There is a sense of deep anguish and betrayal among the 33 dealers of iconic American cruiser maker Harley-Davidson in India. Only five of them are hardcore businessmen, the rest are rich bike enthusiasts and Harley fanboys who ventured into it out of sheer passion for the brand. Harley's decision to exit the domestic market in India came out of the blue for them leaving them in the lurch and the company has offered only a meagre amount as compensation.
"We got to hear about the company shutting down only from press reports. When the first news came out in July, the company told us to not believe them as they were only rumours and not true. We believed them," says Rishi Agarwal who has four dealerships including the one at Delhi's Promenade mall, the oldest Harley dealership in the country. "We do business on trust and we acted in good faith. So yes, we were left blind-sided."
Setting up a luxury bike showroom is not for the weak hearted. To open a typical Harley-Davidson dealership would cost anywhere between Rs 5-10 crore depending on the city. It is much higher than a regular commuter bike showroom. The tooling for servicing the bikes for example is imported and cost over Rs 1 lakh while in the case of a Bajaj it would only be Rs 30-40,000.
"The company tells us the investment requirement and the sales projection which make the business viable for us over the next 5-10 years. Our decision is based on that," says Adarsh Tulshan who owned the Kolkata dealership set up in 2012 and the one in Ranchi in 2019. "I am so disappointed. Harley-Davidson is such a big name. I didn't expect this from them. I do not know what to do with the Ranchi dealership which is so new."
Harley has offered a compensation package of Rs 1,500 per square foot of showroom space but it comes with many riders. One of them is a provision for 10 per cent depreciation for each year of operations which effectively means Agarwal stands to get nothing for his Delhi showroom, which is now a decade old. Another rider is the dealers would get nothing if they plan to continue with Hero MotoCorp that has just come on board and would market and sell Harley's bikes in the country.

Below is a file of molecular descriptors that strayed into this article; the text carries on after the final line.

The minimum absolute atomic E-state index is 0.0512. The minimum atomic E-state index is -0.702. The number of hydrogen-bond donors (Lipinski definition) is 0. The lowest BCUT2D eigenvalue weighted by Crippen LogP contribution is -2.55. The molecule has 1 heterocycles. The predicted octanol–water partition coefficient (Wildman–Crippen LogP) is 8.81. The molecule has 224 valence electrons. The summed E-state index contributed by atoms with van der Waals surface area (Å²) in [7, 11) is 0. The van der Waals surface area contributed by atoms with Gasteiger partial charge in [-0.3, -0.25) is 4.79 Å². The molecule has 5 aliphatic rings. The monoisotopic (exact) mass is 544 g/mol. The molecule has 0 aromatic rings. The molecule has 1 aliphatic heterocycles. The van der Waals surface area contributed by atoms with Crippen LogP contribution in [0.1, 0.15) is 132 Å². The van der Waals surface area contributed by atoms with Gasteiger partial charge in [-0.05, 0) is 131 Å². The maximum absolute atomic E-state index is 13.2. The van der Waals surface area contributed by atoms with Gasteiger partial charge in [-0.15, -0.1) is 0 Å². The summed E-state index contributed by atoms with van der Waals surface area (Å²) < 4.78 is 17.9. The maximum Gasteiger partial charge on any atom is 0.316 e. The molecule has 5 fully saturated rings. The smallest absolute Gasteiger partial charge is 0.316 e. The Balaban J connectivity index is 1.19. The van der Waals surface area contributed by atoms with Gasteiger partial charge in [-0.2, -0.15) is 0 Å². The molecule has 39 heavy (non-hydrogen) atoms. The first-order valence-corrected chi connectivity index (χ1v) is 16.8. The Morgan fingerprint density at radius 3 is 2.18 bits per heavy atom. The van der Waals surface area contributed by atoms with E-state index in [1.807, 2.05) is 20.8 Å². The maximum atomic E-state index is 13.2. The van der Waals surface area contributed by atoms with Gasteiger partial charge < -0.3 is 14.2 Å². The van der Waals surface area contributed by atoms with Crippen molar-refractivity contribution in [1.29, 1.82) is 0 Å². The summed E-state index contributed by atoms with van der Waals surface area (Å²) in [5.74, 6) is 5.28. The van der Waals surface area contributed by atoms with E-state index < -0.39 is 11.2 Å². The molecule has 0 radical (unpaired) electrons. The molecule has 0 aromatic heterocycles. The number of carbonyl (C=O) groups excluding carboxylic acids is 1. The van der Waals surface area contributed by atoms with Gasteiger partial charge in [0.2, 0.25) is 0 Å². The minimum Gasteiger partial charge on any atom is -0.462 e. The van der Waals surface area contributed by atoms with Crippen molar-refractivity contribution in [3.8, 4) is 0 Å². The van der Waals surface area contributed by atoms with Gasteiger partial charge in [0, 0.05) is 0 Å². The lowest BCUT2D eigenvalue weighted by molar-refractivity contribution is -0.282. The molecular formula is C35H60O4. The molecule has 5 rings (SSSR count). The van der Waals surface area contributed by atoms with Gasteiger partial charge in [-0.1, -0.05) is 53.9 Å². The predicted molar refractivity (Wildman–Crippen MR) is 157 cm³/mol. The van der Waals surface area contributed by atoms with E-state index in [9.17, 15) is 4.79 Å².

"The compensation being offered is a joke. It does not even cover the cost of the launch party that I threw at the inauguration of the dealership in 2013," says Manish Gupta who owns the showroom in Indore-Harley's first in central India. "I started out as a rider and went into this business out of sheer passion for the brand. I am deeply disappointed. They have not stood by any of their commitments."
The dealers are hoping to hear from the company for a better compensation package. If that doesn't happen, they may contemplate legal action. They have hired corporate law firm AZB & Partners, which is currently looking into the merits of their case in a court of law.
"We want better and more adequate compensation and are hopeful of a solution. We are talking to everybody-Harley, Hero MotoCorp as also the lawyers. We have no other option but to fight and will take them to court if necessary," says Arjun Bafna who became a Harley dealer when he was just 23 years old in 2010.
The impasse also opens up the need for a franchise protection law in India which ensures the interests of local businessmen in cases where any company suddenly decides to shut shop. It is something that the Federation of Automobile Dealers Association is actively looking at.
"It is high time we need some sort of a franchise protection agreement or act so that companies cannot take dealers for a ride. Cumulatively, these dealers have invested about Rs 200 crore. They ought to get some protection," says Vinkesh Gulati, president, FADA. "We are working on it and will reach out to various ministries and the government to sensitise them about these concerns. It is not only about Harley-Davidson. Today it is them, tomorrow it could be someone else."
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